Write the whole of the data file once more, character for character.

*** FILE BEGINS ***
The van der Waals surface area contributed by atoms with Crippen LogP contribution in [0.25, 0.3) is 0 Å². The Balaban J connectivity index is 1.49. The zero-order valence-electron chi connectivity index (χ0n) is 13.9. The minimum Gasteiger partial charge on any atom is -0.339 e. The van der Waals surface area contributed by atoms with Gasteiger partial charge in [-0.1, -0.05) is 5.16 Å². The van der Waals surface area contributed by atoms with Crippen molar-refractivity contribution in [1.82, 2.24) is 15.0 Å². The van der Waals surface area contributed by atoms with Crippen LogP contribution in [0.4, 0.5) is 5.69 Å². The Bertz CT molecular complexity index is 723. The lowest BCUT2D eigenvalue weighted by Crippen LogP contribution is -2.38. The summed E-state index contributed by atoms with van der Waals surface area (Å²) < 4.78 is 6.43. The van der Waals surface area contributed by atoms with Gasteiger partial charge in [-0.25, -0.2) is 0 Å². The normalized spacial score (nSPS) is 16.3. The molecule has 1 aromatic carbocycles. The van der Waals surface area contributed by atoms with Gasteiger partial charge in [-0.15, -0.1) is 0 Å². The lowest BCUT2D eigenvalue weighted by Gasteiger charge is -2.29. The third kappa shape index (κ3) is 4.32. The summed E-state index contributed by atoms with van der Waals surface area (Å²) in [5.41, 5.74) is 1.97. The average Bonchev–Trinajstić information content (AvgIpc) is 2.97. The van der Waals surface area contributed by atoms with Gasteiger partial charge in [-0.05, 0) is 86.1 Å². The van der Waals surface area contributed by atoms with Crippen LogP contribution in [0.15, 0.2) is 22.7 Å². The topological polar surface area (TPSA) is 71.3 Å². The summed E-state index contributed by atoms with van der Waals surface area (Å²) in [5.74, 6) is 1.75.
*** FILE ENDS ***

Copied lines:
The van der Waals surface area contributed by atoms with Crippen LogP contribution in [0.25, 0.3) is 0 Å². The Balaban J connectivity index is 1.49. The zero-order valence-electron chi connectivity index (χ0n) is 13.9. The minimum Gasteiger partial charge on any atom is -0.339 e. The van der Waals surface area contributed by atoms with Gasteiger partial charge in [-0.1, -0.05) is 5.16 Å². The van der Waals surface area contributed by atoms with Crippen molar-refractivity contribution in [1.82, 2.24) is 15.0 Å². The van der Waals surface area contributed by atoms with Crippen LogP contribution in [0.4, 0.5) is 5.69 Å². The Bertz CT molecular complexity index is 723. The lowest BCUT2D eigenvalue weighted by Crippen LogP contribution is -2.38. The summed E-state index contributed by atoms with van der Waals surface area (Å²) < 4.78 is 6.43. The van der Waals surface area contributed by atoms with Gasteiger partial charge in [-0.25, -0.2) is 0 Å². The normalized spacial score (nSPS) is 16.3. The molecule has 1 aromatic carbocycles. The van der Waals surface area contributed by atoms with Gasteiger partial charge in [-0.15, -0.1) is 0 Å². The lowest BCUT2D eigenvalue weighted by Gasteiger charge is -2.29. The third kappa shape index (κ3) is 4.32. The summed E-state index contributed by atoms with van der Waals surface area (Å²) in [5.41, 5.74) is 1.97. The average Bonchev–Trinajstić information content (AvgIpc) is 2.97. The van der Waals surface area contributed by atoms with Gasteiger partial charge in [-0.05, 0) is 86.1 Å². The van der Waals surface area contributed by atoms with Crippen LogP contribution in [0.15, 0.2) is 22.7 Å². The topological polar surface area (TPSA) is 71.3 Å². The summed E-state index contributed by atoms with van der Waals surface area (Å²) in [5.74, 6) is 1.75.